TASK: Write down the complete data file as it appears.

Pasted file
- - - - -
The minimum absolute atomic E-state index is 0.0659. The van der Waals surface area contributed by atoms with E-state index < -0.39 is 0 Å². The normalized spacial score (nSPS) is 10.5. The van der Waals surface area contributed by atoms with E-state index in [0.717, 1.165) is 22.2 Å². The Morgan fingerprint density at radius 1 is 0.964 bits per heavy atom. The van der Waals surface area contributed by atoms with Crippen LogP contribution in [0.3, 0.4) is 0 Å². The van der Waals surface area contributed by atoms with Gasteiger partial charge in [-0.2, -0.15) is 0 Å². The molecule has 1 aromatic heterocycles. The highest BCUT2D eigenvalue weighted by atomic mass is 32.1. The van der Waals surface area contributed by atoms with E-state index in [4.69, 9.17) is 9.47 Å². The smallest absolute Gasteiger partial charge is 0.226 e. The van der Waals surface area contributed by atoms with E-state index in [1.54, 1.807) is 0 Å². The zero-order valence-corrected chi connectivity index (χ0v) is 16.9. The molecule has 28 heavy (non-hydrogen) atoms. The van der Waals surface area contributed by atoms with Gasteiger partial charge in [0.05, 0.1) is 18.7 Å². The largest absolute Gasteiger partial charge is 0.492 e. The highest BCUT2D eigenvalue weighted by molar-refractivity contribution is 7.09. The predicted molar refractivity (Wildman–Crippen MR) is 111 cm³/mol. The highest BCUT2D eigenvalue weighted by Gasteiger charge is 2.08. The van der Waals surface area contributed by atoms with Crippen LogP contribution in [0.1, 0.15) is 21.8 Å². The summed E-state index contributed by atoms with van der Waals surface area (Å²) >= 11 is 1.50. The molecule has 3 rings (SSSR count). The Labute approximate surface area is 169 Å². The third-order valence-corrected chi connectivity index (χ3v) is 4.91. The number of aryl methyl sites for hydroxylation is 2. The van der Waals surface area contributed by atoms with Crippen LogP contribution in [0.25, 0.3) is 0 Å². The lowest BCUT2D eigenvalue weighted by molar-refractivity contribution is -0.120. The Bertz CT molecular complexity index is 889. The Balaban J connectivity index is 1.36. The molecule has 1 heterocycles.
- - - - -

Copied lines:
The minimum absolute atomic E-state index is 0.0659. The van der Waals surface area contributed by atoms with E-state index < -0.39 is 0 Å². The normalized spacial score (nSPS) is 10.5. The van der Waals surface area contributed by atoms with E-state index in [0.717, 1.165) is 22.2 Å². The Morgan fingerprint density at radius 1 is 0.964 bits per heavy atom. The van der Waals surface area contributed by atoms with Crippen LogP contribution in [0.3, 0.4) is 0 Å². The van der Waals surface area contributed by atoms with Gasteiger partial charge in [-0.2, -0.15) is 0 Å². The molecule has 1 aromatic heterocycles. The highest BCUT2D eigenvalue weighted by atomic mass is 32.1. The van der Waals surface area contributed by atoms with E-state index in [4.69, 9.17) is 9.47 Å². The smallest absolute Gasteiger partial charge is 0.226 e. The van der Waals surface area contributed by atoms with E-state index in [1.54, 1.807) is 0 Å². The zero-order valence-corrected chi connectivity index (χ0v) is 16.9. The molecule has 28 heavy (non-hydrogen) atoms. The van der Waals surface area contributed by atoms with Gasteiger partial charge in [0.05, 0.1) is 18.7 Å². The largest absolute Gasteiger partial charge is 0.492 e. The highest BCUT2D eigenvalue weighted by molar-refractivity contribution is 7.09. The predicted molar refractivity (Wildman–Crippen MR) is 111 cm³/mol. The highest BCUT2D eigenvalue weighted by Gasteiger charge is 2.08. The van der Waals surface area contributed by atoms with Crippen LogP contribution in [0.1, 0.15) is 21.8 Å². The summed E-state index contributed by atoms with van der Waals surface area (Å²) >= 11 is 1.50. The molecule has 3 rings (SSSR count). The Labute approximate surface area is 169 Å². The third-order valence-corrected chi connectivity index (χ3v) is 4.91. The number of aryl methyl sites for hydroxylation is 2. The van der Waals surface area contributed by atoms with Crippen LogP contribution in [0.25, 0.3) is 0 Å². The lowest BCUT2D eigenvalue weighted by molar-refractivity contribution is -0.120. The Bertz CT molecular complexity index is 889. The Balaban J connectivity index is 1.36. The molecule has 1 heterocycles.